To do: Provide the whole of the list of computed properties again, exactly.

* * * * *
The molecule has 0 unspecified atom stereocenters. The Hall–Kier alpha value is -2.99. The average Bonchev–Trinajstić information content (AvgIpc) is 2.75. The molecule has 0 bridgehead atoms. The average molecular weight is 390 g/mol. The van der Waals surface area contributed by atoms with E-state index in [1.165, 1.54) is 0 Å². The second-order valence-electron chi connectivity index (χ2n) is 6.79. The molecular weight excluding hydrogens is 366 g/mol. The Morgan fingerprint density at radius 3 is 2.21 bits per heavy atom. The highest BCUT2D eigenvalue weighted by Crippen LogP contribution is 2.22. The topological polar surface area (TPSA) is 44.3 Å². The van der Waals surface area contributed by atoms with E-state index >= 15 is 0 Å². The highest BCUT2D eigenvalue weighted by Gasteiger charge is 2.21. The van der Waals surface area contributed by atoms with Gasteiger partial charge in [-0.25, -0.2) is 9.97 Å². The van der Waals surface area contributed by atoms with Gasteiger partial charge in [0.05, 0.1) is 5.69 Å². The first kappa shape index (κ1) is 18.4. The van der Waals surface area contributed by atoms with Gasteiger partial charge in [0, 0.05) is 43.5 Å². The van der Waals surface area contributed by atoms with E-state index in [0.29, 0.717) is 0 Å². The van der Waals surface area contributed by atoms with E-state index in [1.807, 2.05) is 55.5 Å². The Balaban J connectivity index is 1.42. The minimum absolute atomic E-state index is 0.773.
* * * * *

The molecule has 0 unspecified atom stereocenters. The Hall–Kier alpha value is -2.99. The average Bonchev–Trinajstić information content (AvgIpc) is 2.75. The molecule has 0 bridgehead atoms. The average molecular weight is 390 g/mol. The van der Waals surface area contributed by atoms with E-state index in [1.165, 1.54) is 0 Å². The second-order valence-electron chi connectivity index (χ2n) is 6.79. The molecular weight excluding hydrogens is 366 g/mol. The Morgan fingerprint density at radius 3 is 2.21 bits per heavy atom. The highest BCUT2D eigenvalue weighted by Crippen LogP contribution is 2.22. The topological polar surface area (TPSA) is 44.3 Å². The van der Waals surface area contributed by atoms with E-state index >= 15 is 0 Å². The highest BCUT2D eigenvalue weighted by Gasteiger charge is 2.21. The van der Waals surface area contributed by atoms with Gasteiger partial charge in [-0.25, -0.2) is 9.97 Å². The van der Waals surface area contributed by atoms with Gasteiger partial charge in [0.05, 0.1) is 5.69 Å². The first kappa shape index (κ1) is 18.4. The van der Waals surface area contributed by atoms with Gasteiger partial charge in [0, 0.05) is 43.5 Å². The van der Waals surface area contributed by atoms with E-state index in [0.29, 0.717) is 0 Å². The van der Waals surface area contributed by atoms with E-state index in [1.807, 2.05) is 55.5 Å². The Balaban J connectivity index is 1.42. The minimum absolute atomic E-state index is 0.773.